Efforts to improve the work environment pay off for the crew, the shipping company and society in general. This is the conclusion drawn by Cecilia Österman PhD in her thesis presented at the Department of Shipping and Marine Technology at Chalmers University of Technology in December.
The thesis Developing a value proposition of maritime ergonomics includes seven studies focusing on the relationship between the working environment and profitability in shipping. By studying accidents, sickness absence, operational disruptions and turnover, the author concludes that measures taken in the area of work environment give many positive effects.
“They are found at all levels. For those working onboard it is about health and well-being; the shipping companies raise their quality, productivity and efficiency; the industry becomes more attractive, and society has lower costs for sick leave,” says Cecilia Österman.
The conclusions are based on a large number of interviews with seafarers, shipowners and other representatives from the industry. One specific company with a handful of ships has also been followed closely for three years, where the link between the work environment and efficient sea operations has been examined.
“Unfortunately, neither this company nor any of the others I interviewed has calculated the cost of deficiencies in the work environment in financial terms. But when you study the consequences you realise it involves large sums,” says Cecilia Österman.
In her work she has heard numerous descriptions of work environment-related situations which led to huge costs. One example is a crewman who injured his thumb when working onboard.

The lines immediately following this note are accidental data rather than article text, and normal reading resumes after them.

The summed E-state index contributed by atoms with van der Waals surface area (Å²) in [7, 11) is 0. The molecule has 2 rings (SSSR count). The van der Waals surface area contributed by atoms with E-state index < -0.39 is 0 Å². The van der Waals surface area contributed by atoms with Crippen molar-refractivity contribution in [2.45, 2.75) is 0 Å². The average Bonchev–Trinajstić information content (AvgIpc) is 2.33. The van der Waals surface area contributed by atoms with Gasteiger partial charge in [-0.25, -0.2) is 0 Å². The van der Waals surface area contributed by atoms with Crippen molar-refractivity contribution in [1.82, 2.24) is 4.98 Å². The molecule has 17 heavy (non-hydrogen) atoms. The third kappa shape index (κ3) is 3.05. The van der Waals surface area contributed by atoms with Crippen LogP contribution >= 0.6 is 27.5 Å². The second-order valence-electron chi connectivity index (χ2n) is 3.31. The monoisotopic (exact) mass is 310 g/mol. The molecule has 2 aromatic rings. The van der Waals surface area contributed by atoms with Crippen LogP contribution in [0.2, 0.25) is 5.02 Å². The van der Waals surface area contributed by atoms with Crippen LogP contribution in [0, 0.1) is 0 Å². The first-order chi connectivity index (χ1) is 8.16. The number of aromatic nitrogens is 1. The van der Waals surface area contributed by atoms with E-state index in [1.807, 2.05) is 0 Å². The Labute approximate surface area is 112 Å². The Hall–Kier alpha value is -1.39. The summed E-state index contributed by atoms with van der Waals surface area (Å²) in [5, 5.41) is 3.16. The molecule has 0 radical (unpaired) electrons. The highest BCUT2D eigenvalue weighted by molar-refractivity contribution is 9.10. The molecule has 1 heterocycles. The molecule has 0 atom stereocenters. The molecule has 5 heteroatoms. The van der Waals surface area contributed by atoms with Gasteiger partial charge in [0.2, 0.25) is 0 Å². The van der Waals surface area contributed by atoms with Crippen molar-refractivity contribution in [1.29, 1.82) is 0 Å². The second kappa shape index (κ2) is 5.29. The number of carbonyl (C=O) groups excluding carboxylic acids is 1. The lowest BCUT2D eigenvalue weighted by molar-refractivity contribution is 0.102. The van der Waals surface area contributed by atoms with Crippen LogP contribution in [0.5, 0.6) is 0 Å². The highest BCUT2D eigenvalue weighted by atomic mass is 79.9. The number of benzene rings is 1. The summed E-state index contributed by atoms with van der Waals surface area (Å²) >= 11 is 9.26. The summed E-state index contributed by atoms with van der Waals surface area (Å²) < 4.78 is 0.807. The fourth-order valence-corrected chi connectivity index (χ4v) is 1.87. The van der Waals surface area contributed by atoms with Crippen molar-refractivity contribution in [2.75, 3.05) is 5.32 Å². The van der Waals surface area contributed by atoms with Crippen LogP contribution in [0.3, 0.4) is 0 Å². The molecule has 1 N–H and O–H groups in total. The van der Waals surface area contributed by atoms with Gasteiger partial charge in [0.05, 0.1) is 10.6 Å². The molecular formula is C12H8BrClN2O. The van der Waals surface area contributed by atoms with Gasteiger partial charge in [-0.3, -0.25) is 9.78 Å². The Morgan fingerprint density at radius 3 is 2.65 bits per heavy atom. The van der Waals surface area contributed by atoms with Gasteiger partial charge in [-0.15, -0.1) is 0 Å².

“He had to be taken ashore offhire, without any compensation for bunkering or rent from the owner. Then they had to fly in a new guy to replace him. That little thumb cost nearly a million,” says Cecilia Österman.
In writing her thesis she has seen that work environment and safety conditions onboard are becoming increasingly important for cargo owners. In many areas they make their own inspections, and sometimes put higher demands on the crew than laws and conventions.
Shipping companies feel that they have to answer more questions about their crews’ competence than previously. Cargo owners have great power when it comes to influencing the work environment onboard.
There are a number of measures that can be taken to decrease costs resulting from a poor work environment, says Cecilia Österman. Accident risks from slippery decks, steep ladders and poor lifting devices should really be avoided at the design stage of the ship. The risks that cannot be completely prevented should be documented so that the crewmembers are well aware of any problems and difficulties onboard. Training is also a good investment.
“You can purchase a new maintenance system for millions, but scrimp on training costs of 10,000. This sort of backwards priority is not rare, and can cause a lot of unnecessary expense and problems.”